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By cmonge On 2012.11.26 23:07
My husband is starting to have personality changes. He is actually mean sometimes and definitely not the person I married. He told me the other day I was the problem and I should just disappear. I was devastated. This is not the first time he has told me to leave.

I am starting to get frustrated with this. As sorry as I feel for him if he doesn't want me around then I am happy to go. Frankly, I am beginning to get sick of the mood swings. Has anyone else experienced this?

By jaxrock On 2012.11.27 07:32
How awful.....

From personal experience, I would suggest to have his doctor check his medications.....

In my husband's case, when he was taken off Requip, his personality went back to "normal"........

I always feel very comfortable calling his neurologist whenever I notice something as scary as what you're experiencing. Hopefully, your husband's doctor will have a solution.

Good Luck........

By Freespirit On 2012.11.27 09:54
My heart goes out to you. Whether it is the medication, the PD itself, or a combo, there are personality changes that happen with our loved ones. My husband has said shocking things to me that have crushed me. Later, he doesn't even remember saying them and is aghast when I tell him what he said. I am now at the point where I take very little personally because I know that my husband cannot help it. He is NOT a mean person, nor insensitive, but the ravages of this disease has changed his personality and it is beyond both of our control. I, as a caregiver have a hard time understanding it - I can't imagine how difficult it must be for my husband.

Hang in there and I guess my best suggestion is to try not to take it personally, but I know it is not easy.

By Reflection On 2012.11.27 11:33
I second the counsel to consider that medications, and especially dopamine agonists (eg, requip, neupro) could be a factor. My husband said very similar things; now that he's off the requip, his personality is much closer to what it was prior to Parkinson's. A lot of damage was done in the interim - to me, to our kids. He didn't think anything was wrong while on the drug. Good luck.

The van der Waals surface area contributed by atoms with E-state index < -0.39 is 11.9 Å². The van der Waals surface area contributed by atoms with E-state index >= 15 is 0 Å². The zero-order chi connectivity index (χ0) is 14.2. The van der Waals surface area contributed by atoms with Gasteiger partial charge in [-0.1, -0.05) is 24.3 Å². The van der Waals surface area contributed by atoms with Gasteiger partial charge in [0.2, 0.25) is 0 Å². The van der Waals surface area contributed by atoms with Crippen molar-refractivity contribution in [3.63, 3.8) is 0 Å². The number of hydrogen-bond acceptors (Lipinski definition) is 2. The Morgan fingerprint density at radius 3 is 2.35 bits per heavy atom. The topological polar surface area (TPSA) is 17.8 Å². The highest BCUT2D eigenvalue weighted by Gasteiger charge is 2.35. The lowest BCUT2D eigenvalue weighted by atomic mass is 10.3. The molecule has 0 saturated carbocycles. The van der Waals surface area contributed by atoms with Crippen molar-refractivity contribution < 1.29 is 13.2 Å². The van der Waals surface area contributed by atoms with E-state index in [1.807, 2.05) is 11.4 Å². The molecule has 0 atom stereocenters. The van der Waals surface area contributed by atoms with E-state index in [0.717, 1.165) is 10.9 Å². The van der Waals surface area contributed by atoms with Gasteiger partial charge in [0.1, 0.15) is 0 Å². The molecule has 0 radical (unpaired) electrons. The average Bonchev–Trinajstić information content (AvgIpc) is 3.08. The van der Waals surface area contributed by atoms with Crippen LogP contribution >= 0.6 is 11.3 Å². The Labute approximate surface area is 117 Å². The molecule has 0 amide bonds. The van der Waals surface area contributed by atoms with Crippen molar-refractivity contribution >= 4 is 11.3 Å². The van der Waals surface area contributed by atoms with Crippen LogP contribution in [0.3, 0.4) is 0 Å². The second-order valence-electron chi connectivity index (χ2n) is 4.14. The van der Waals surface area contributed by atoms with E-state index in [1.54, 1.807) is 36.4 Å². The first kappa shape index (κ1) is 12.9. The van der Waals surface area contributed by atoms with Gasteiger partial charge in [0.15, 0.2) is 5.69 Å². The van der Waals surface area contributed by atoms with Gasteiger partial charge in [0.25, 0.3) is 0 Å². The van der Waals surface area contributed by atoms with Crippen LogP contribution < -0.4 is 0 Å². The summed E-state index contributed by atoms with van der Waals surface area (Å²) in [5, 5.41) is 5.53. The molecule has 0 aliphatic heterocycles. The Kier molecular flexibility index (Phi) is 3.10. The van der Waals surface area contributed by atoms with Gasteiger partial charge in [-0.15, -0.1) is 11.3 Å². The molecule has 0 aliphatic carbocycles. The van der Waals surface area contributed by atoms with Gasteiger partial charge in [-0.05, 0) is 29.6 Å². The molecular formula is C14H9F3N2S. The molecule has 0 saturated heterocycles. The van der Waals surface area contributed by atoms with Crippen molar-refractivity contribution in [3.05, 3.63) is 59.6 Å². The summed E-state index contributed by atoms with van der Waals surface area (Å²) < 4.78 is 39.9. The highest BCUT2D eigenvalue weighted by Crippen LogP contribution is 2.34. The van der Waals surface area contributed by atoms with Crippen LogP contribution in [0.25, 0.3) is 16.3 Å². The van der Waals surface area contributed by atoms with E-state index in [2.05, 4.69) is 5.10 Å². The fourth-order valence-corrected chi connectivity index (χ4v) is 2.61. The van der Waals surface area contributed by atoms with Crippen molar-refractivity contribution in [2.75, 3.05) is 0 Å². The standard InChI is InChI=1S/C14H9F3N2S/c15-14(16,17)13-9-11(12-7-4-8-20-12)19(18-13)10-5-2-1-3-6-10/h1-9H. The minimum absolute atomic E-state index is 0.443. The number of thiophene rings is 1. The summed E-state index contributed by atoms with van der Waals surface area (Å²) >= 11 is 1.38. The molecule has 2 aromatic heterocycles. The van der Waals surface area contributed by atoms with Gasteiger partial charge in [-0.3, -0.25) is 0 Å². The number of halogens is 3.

By blue2 On 2012.11.27 14:35
My reply is much the same as 'Freespirit's. My husband is not taking any agonists but says mean things when he is angry/frustrated. Mean is far from his normal personality. He too, does not remember the anger or cruel words later. I'm learning to let it go. His anger and return to 'normal' can happen instantly and for no apparent reason.

By carman96 On 2012.11.27 22:47
This really hits home since I got so mad at my husband tonight for something he said to me. This doesn't happen often but tonight it just got to me. I told him I hated him and didn't want to be here. He just said well ain't you something. Goodnight. I'm sure he's already forgotten about it while I'm still very upset. It just gets so hard sometimes to spend your whole life taking care of someone and not getting much in return.
I would never leave my husband. Maybe I just need a vacation!

By parkinit On 2012.11.27 22:56
Carman -

You make a good point. When we are at our rope's end and our exhausted, sad, or frustrated feelings linger longer than a few hours and possibly extend over several days, this is a BIG sign that we need to take a break.

Many states have an elderly/aging division that provides respite care services so you can take time off for a quick weekend getaway to visit relatives or take several hours to just get away. My state provides the equivalent of $300 every 3 months to allow me a break.

By cmonge On 2012.11.28 09:46
Thank you everyone for your support. My husband is not on any meds so that is not the reason. I will just have to tell his neurologist. We see him on Friday.

By Reflection On 2012.11.30 12:47
I hope you get some answers today. It's rough to live with. I hope it will get easier.


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